What is suffering?

109In order to answer this question, first, we have to make distinction between pain and suffering.

Imagine that you have bought a beautiful framed picture and you are just up to put it on the wall. You position the nail to the marked spot on the wall, lift the hammer, but a sudden sharp noise distracts your attention and you hit your thumb with the hammer instead of the nail. Abruptly, you feel a sharp pain.

Just in a few seconds, a chain of self referencing thoughts emerges: ‘What a fool I am! I should have been more careful. Oh, it hurts so much! What am I going to do now? What if I am not able to work tomorrow? I won’t be able to type, I’m sure. How will I explain it to my boss?’ – and it goes on and on. This is suffering.

The physical pain is real, but the suffering is optional.

When this string of selfing thoughts, which is a story put onto the experience of pain, is seen for what it is, and not believed or taken seriously, then what is left is just the raw experience of pain in the thumb.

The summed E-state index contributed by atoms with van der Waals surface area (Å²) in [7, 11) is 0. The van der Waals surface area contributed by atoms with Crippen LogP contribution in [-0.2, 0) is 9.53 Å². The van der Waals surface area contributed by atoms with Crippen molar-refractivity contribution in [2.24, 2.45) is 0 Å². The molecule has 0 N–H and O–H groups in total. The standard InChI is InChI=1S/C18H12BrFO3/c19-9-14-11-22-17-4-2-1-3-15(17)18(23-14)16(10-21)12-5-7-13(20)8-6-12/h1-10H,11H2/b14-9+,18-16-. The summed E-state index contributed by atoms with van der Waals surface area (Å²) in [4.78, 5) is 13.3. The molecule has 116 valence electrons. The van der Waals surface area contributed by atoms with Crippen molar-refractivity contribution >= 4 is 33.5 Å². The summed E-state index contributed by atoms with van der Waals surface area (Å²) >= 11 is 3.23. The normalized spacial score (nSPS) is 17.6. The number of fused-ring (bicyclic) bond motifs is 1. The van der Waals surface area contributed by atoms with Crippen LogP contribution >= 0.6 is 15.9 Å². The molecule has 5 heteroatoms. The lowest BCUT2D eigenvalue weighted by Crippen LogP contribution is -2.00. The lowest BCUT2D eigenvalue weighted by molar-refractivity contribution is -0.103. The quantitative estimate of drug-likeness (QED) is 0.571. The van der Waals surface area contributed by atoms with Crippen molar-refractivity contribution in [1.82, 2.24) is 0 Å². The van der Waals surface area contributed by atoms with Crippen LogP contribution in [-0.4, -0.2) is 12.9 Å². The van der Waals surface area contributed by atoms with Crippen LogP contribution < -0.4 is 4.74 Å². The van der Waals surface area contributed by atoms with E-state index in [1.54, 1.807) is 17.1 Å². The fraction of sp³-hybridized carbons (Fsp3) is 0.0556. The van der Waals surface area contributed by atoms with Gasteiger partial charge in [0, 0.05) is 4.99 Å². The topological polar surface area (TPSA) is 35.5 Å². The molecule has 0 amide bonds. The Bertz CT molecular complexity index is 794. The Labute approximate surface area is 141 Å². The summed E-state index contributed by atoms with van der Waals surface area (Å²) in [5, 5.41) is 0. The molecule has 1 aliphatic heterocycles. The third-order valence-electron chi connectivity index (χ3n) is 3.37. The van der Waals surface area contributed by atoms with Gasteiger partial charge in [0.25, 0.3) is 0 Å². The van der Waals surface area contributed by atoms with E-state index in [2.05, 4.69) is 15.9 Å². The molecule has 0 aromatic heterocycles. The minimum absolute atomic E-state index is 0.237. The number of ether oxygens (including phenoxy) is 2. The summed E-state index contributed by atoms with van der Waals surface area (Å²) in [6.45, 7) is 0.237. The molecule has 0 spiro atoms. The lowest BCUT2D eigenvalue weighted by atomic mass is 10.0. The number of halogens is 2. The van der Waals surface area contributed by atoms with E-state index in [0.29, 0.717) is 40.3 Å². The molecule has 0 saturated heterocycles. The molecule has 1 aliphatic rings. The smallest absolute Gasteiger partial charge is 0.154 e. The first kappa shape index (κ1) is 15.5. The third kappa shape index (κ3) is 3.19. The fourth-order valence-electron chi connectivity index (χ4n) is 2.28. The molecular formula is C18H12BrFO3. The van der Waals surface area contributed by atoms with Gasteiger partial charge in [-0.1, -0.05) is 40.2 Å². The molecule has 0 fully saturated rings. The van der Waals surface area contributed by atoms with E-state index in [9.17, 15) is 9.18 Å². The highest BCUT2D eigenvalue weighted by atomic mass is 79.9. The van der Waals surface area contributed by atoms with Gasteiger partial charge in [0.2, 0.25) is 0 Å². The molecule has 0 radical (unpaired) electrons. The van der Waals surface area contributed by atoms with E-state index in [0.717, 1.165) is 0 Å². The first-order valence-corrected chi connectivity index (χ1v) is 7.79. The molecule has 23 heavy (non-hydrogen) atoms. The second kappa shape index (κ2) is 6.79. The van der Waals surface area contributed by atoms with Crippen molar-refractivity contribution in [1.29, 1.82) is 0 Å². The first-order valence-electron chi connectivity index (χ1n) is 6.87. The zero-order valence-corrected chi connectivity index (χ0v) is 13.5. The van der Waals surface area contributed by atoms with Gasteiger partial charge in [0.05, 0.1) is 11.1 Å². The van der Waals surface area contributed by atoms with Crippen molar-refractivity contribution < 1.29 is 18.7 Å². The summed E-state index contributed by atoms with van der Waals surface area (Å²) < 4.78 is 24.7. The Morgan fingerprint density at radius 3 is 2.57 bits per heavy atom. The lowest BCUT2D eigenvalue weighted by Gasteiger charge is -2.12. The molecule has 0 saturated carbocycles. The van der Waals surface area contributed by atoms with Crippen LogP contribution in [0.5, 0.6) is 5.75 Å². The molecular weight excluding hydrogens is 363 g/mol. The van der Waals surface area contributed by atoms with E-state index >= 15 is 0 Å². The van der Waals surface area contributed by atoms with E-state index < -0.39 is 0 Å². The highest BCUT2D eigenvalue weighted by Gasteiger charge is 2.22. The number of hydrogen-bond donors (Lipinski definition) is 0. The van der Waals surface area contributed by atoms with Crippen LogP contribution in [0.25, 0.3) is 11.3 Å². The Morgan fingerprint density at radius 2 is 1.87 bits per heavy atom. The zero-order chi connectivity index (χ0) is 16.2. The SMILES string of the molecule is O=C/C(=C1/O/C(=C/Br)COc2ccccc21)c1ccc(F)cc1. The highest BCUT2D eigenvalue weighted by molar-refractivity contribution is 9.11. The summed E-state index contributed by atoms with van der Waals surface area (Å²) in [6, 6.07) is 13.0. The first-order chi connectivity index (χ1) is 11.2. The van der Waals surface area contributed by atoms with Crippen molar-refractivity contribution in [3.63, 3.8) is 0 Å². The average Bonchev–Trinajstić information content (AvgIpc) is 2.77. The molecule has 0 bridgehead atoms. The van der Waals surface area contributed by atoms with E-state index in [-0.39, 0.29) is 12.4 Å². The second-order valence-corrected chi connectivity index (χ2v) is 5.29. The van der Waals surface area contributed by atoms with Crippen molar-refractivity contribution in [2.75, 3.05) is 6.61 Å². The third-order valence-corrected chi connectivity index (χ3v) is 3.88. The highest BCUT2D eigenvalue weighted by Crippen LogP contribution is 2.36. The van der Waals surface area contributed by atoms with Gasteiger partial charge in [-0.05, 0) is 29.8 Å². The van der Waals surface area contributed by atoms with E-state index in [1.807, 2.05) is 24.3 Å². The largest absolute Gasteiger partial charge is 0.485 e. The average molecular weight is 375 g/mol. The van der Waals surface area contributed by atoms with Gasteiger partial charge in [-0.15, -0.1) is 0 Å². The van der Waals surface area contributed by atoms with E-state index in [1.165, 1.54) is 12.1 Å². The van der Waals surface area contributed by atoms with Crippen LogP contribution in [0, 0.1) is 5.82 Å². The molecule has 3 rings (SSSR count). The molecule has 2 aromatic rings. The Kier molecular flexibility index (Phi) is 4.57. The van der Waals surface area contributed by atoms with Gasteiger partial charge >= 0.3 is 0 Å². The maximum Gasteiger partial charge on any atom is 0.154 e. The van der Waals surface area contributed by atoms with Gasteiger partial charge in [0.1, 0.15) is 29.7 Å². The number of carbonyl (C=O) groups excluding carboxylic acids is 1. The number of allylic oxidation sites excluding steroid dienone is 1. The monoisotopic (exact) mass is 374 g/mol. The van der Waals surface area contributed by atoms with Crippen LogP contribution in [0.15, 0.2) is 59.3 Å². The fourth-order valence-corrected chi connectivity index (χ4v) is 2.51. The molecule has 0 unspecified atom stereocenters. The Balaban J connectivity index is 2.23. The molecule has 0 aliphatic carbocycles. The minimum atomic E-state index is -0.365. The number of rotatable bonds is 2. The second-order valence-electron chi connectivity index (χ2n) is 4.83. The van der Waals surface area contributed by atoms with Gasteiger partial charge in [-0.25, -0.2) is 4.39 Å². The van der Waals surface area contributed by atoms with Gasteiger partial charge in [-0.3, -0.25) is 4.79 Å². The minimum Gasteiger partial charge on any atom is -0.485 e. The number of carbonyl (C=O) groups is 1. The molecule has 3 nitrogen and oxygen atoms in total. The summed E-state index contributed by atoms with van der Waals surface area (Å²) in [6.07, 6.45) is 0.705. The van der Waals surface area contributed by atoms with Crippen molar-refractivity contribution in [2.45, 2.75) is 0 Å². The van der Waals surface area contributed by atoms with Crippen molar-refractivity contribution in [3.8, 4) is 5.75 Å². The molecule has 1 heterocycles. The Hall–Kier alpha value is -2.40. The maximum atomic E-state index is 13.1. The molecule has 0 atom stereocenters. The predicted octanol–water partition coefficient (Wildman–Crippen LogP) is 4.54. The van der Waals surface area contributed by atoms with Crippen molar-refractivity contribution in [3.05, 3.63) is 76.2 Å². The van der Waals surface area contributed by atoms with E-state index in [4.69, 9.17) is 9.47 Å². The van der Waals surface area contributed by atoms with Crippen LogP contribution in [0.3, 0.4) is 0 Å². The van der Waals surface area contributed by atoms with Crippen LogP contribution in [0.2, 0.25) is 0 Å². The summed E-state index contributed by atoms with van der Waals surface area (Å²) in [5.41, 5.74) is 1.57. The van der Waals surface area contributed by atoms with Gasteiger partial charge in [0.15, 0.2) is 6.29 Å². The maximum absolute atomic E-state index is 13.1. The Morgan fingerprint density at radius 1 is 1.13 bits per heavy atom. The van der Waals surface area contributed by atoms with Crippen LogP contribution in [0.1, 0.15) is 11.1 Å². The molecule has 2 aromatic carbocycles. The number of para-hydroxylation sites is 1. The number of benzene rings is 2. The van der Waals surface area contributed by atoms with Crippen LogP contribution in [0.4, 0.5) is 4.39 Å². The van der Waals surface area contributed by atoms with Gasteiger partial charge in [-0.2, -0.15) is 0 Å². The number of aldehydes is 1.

Suffering is the byproduct of a belief in the illusion of the self, who ‘lives’ separately from the rest of the world. When the ‘I’-thought is seen through then there is nobody who could suffer from anything.

From the point of view of the separate ‘individual’ the suffering seems very vivid and real, because all the thoughts that generate suffering are believed. Like in the movie analogy, when the character identifies with its role, all the happenings in the movie of the flow of life are taken very seriously. As the story of ‘his’ life plays itself, the character is just tossed around in the endless waves of the ocean being at the mercy of the elements.

When the story is seen through, it becomes translucent and loses its sharpness and seriousness. It becomes lighter and entertaining as a movie intended to be. Even if the story takes a ‘darker’ turn in the form of sickness or some kind of loss – pain, sadness, frustration or anger may arise but they cannot stick to anywhere and linger, since there is no ‘you’ to stick to, who could suffer from them.

Suffering is optional.
Without believing thoughts, there is no suffering.

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14 thoughts on “What is suffering?

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